Asia Could Run Out of Fish by 2048 and Africa May Lose Half of Some Mammal Species by 2100, U.N. Says

Aerial view of deforestation in the Western Amazon region of Brazil on September 22, 2017. The devastation and the decline of biodiversity are endangering the quality of life of people around the world, according to U.N. reports. CARL DE SOUZA/AFP/Getty Images

Humans are destroying the natural world at an alarming and unsustainable rate, according to four landmark U.N. reports presented at a meeting of scientists in Medellín, Colombia, on Friday.

This devastation and the decline of biodiversity—the variety of plant and animal life—is so severe, that it is endangering economies, livelihoods, food security, access to drinking water, and the general quality of life of people around the world.

The reports—which were the result of three years of work and involved more than 550 leading experts from more than 100 countries—assessed biodiversity and ecosystems in four regions: the Americas, Asia-Pacific, Africa and Europe-Central Asia. They were approved by the Intergovernmental Science-Policy Platform on Biodiversity and Ecosystem Services (IPBES).

In a world with a booming population that is consuming ever more resources—from food to water—the exploitation of the natural world has become normalized in order to meet demand. But the new research indicates that no region is faring well as a result.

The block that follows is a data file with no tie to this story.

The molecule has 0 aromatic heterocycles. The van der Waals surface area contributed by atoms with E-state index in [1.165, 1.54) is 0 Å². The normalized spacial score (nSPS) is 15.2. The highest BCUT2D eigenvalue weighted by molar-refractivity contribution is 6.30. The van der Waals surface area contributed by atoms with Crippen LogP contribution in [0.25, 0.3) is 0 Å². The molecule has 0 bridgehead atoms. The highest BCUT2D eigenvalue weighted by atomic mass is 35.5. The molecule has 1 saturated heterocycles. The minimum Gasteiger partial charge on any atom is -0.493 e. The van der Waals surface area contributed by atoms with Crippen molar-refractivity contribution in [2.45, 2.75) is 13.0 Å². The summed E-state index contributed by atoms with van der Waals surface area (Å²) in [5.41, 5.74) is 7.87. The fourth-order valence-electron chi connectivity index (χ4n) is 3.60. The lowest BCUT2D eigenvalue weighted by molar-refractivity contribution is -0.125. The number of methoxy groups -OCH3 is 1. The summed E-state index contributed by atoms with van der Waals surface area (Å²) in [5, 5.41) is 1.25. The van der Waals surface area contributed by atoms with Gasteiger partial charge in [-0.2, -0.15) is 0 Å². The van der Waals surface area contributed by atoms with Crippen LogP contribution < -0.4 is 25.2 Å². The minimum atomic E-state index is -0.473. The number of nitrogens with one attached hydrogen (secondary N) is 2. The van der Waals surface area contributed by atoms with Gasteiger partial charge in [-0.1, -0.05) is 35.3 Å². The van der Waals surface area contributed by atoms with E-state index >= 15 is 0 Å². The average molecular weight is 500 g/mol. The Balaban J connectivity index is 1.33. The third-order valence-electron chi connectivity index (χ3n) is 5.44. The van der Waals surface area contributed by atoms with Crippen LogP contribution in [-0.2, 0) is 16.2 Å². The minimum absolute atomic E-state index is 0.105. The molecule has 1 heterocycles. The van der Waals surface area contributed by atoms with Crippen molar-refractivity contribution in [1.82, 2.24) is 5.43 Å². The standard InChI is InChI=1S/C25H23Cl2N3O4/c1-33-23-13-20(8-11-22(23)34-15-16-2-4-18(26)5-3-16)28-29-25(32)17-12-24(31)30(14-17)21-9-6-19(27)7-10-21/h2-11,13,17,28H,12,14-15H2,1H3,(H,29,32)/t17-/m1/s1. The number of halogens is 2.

Across the world, habitats are being destroyed, the oceans are being polluted, water sources are running dry and many animal species are dwindling. And in the coming years, climate change will only put more pressure on the world's biodiversity, scientists noted in the reports.

Among many findings, the research found that in the Americas there has been a 50 percent decrease in renewable freshwater per person since the 1960s. In Europe, 42 percent of terrestrial animal and plant species with known trends have declined in population size in the last decade.

If current trends continue, the report predicts that the Americas will lose 15 percent of their plants and animals by 2050 and the Asia-Pacific region will run out of fish stocks for commercial fishing by 2048. Meanwhile, Africa may lose half of some mammal and bird species by 2100.

"Biodiversity and nature's contributions to people sound, to many people, academic and far removed from our daily lives," Robert Watson, chair of the IPBES said in a statement.

"Nothing could be further from the truth—they are the bedrock of our food, clean water and energy," Watson said. "They are at the heart not only of our survival, but of our cultures, identities and enjoyment of life. We must act to halt and reverse the unsustainable use of nature—or risk not only the future we want, but even the lives we currently lead."